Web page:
How to password protect Grub menu from the ro recovery nomodeset command. I want it to where no one unless you have the password to make changes to the menu to try to get into recovery.grub

  • It's not quite clear. Do you want to password protect the ability to boot or the ability to edit the grub configuration/get to a grub console? – Seth Aug 3 '15 at 21:45
  • Preferably both and could you please show me the commands in detail, I'm kind of new to linux – Randol Albert Aug 3 '15 at 21:48
  • There is an option to disable recovery mode in grub, as well as making grub not show up (ie boot straight to a particular OS you choose, or if you have just one OS, boot to that without delay). Would you be interested in that ? Let me know, I'll post this as an answer if you want – Sergiy Kolodyazhnyy Aug 4 '15 at 2:18
up vote 10 down vote accepted

Grub allows you to password protect its config and console, as well as individual operating system entries. Please note that this will not stop dedicated individuals, especially the ones that know what they are doing. But I assume you know that. Lets get started.

generate a password hash..

You could store your grub password in plain text but that is entirely insecure and anyone that had access to your account could quickly figure it out. To prevent this we hash the password using the grub-mkpasswd-pbkdf2 command, like so:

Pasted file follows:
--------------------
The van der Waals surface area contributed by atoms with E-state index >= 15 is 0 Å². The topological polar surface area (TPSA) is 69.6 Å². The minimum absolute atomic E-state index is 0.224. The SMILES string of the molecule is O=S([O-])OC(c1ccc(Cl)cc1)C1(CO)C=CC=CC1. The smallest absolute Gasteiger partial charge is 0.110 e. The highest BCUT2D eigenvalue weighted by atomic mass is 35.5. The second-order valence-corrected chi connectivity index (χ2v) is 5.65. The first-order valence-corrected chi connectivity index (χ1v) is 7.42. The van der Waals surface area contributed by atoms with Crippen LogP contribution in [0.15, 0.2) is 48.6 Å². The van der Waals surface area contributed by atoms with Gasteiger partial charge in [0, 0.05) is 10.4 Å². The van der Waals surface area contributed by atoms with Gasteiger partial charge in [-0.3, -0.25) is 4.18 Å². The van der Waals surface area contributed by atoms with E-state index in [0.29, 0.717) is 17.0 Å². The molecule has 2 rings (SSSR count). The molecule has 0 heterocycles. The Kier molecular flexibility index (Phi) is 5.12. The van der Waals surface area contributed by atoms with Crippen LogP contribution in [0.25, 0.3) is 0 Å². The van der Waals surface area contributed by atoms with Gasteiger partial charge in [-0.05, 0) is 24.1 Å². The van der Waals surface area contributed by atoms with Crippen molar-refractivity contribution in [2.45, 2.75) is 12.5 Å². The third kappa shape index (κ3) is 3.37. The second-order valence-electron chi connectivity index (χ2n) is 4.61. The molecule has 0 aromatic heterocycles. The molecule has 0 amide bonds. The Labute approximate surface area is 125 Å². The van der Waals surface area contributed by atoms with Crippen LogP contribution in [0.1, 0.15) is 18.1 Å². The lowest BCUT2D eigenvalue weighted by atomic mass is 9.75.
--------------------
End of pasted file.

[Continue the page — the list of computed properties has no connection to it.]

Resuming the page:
user@host~ % grub-mkpasswd-pbkdf2
Enter password: 
Reenter password: 
PBKDF2 hash of your password is grub.pbkdf2.sha512.10000.63553D205CF6E...  

While you type your password no characters will show in the terminal, this is to prevent people looking over your shoulders, etc. Now, copy the entirety of your hash with Ctrl+Shift+C.

protecting the config, console..

Run:

sudo nano /etc/grub.d/40_custom  

This will create a new configuration file called 40_custom in grub's configuration directory. Now add the lines:

set superusers="username"  
password_pbkdf2 username hash  

Where username is a username of your choice and hash is the hash we generated in the last command. Press Ctrl+O and then Ctrl+X to save and quit. Run:

sudo update-grub  

To finalize the changes. Now, when anyone attempts to edit the grub configuration or access a grub console it will prompt them for a username and password.

password protecting operating system entries..

Currently the only method to achieve this I can find is to edit the /boot/grub/grub.cfg manually. This is only temporary however as any new kernel update will rewrite this file and your passwords will be gone (note that this doesn't effect the console/editing password we set above). All other methods I have found so far are extremely out of date and I can no longer get them to work.

I've asked the grub mailing list if there is a newer method and will edit this answer as soon as I find out.

The GRUB manual has a section about security. This tells you how to password protect your GRUB boot menu to restrict access to specific operations or boot variants. It contains a small example.

  • 1
    if the example is small, you can add to your answer – rpax Aug 11 '15 at 20:28
  • 1
    @rpax: Seth's answer already contains an example. He added his answer after I posted mine. – NZD Aug 11 '15 at 23:01

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